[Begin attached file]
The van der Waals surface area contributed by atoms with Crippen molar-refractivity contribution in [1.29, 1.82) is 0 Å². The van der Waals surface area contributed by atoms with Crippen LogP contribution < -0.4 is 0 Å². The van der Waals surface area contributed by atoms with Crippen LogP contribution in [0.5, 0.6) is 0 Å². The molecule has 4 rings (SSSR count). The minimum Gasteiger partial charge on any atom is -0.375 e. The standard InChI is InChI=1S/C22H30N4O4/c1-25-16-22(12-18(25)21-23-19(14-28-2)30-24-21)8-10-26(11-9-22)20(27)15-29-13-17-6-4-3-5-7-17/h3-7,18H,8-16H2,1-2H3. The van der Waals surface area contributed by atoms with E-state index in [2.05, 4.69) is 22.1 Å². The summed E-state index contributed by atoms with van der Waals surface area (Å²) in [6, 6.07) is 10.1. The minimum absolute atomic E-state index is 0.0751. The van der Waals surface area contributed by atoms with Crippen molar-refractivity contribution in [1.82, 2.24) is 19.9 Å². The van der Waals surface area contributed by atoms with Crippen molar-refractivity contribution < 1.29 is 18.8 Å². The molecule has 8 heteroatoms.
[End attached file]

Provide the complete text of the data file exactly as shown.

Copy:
The van der Waals surface area contributed by atoms with Crippen molar-refractivity contribution in [1.29, 1.82) is 0 Å². The van der Waals surface area contributed by atoms with Crippen LogP contribution < -0.4 is 0 Å². The van der Waals surface area contributed by atoms with Crippen LogP contribution in [0.5, 0.6) is 0 Å². The molecule has 4 rings (SSSR count). The minimum Gasteiger partial charge on any atom is -0.375 e. The standard InChI is InChI=1S/C22H30N4O4/c1-25-16-22(12-18(25)21-23-19(14-28-2)30-24-21)8-10-26(11-9-22)20(27)15-29-13-17-6-4-3-5-7-17/h3-7,18H,8-16H2,1-2H3. The van der Waals surface area contributed by atoms with E-state index in [2.05, 4.69) is 22.1 Å². The summed E-state index contributed by atoms with van der Waals surface area (Å²) in [6, 6.07) is 10.1. The minimum absolute atomic E-state index is 0.0751. The van der Waals surface area contributed by atoms with Crippen molar-refractivity contribution in [1.82, 2.24) is 19.9 Å². The van der Waals surface area contributed by atoms with Crippen molar-refractivity contribution < 1.29 is 18.8 Å². The molecule has 8 heteroatoms.